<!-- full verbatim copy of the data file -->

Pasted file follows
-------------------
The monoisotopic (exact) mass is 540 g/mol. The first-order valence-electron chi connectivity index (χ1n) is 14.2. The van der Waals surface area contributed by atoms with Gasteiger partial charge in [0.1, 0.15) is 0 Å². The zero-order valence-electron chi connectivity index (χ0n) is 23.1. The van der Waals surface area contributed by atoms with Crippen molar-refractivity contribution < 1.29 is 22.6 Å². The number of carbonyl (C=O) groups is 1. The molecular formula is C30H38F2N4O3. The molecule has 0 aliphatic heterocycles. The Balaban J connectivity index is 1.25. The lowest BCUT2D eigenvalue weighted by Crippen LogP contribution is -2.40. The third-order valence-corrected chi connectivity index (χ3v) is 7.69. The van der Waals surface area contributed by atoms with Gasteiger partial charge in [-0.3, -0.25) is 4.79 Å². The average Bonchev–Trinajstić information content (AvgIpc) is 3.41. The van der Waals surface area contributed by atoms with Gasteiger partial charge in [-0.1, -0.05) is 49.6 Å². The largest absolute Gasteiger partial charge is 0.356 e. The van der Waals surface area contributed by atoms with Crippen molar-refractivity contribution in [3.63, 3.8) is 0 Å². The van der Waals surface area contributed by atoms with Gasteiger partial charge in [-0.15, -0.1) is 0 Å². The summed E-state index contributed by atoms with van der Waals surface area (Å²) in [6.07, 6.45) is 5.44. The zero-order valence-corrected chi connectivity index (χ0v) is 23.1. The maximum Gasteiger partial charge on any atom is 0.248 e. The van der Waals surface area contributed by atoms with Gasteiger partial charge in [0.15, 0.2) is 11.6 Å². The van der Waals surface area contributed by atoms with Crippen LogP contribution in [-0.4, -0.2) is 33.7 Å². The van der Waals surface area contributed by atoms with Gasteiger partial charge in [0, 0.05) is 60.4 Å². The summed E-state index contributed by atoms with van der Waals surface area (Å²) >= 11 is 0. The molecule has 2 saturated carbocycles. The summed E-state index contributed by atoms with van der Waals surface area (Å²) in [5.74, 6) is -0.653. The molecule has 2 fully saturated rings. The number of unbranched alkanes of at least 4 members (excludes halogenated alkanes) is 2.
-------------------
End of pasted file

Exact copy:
The monoisotopic (exact) mass is 540 g/mol. The first-order valence-electron chi connectivity index (χ1n) is 14.2. The van der Waals surface area contributed by atoms with Gasteiger partial charge in [0.1, 0.15) is 0 Å². The zero-order valence-electron chi connectivity index (χ0n) is 23.1. The van der Waals surface area contributed by atoms with Crippen molar-refractivity contribution < 1.29 is 22.6 Å². The number of carbonyl (C=O) groups is 1. The molecular formula is C30H38F2N4O3. The molecule has 0 aliphatic heterocycles. The Balaban J connectivity index is 1.25. The lowest BCUT2D eigenvalue weighted by Crippen LogP contribution is -2.40. The third-order valence-corrected chi connectivity index (χ3v) is 7.69. The van der Waals surface area contributed by atoms with Gasteiger partial charge in [-0.3, -0.25) is 4.79 Å². The average Bonchev–Trinajstić information content (AvgIpc) is 3.41. The van der Waals surface area contributed by atoms with Gasteiger partial charge in [-0.1, -0.05) is 49.6 Å². The largest absolute Gasteiger partial charge is 0.356 e. The van der Waals surface area contributed by atoms with Crippen molar-refractivity contribution in [3.63, 3.8) is 0 Å². The van der Waals surface area contributed by atoms with Gasteiger partial charge in [-0.15, -0.1) is 0 Å². The summed E-state index contributed by atoms with van der Waals surface area (Å²) in [6.07, 6.45) is 5.44. The zero-order valence-corrected chi connectivity index (χ0v) is 23.1. The maximum Gasteiger partial charge on any atom is 0.248 e. The van der Waals surface area contributed by atoms with Gasteiger partial charge in [0.15, 0.2) is 11.6 Å². The van der Waals surface area contributed by atoms with Crippen LogP contribution in [-0.4, -0.2) is 33.7 Å². The van der Waals surface area contributed by atoms with Gasteiger partial charge in [0, 0.05) is 60.4 Å². The summed E-state index contributed by atoms with van der Waals surface area (Å²) >= 11 is 0. The molecule has 2 saturated carbocycles. The summed E-state index contributed by atoms with van der Waals surface area (Å²) in [5.74, 6) is -0.653. The molecule has 2 fully saturated rings. The number of unbranched alkanes of at least 4 members (excludes halogenated alkanes) is 2.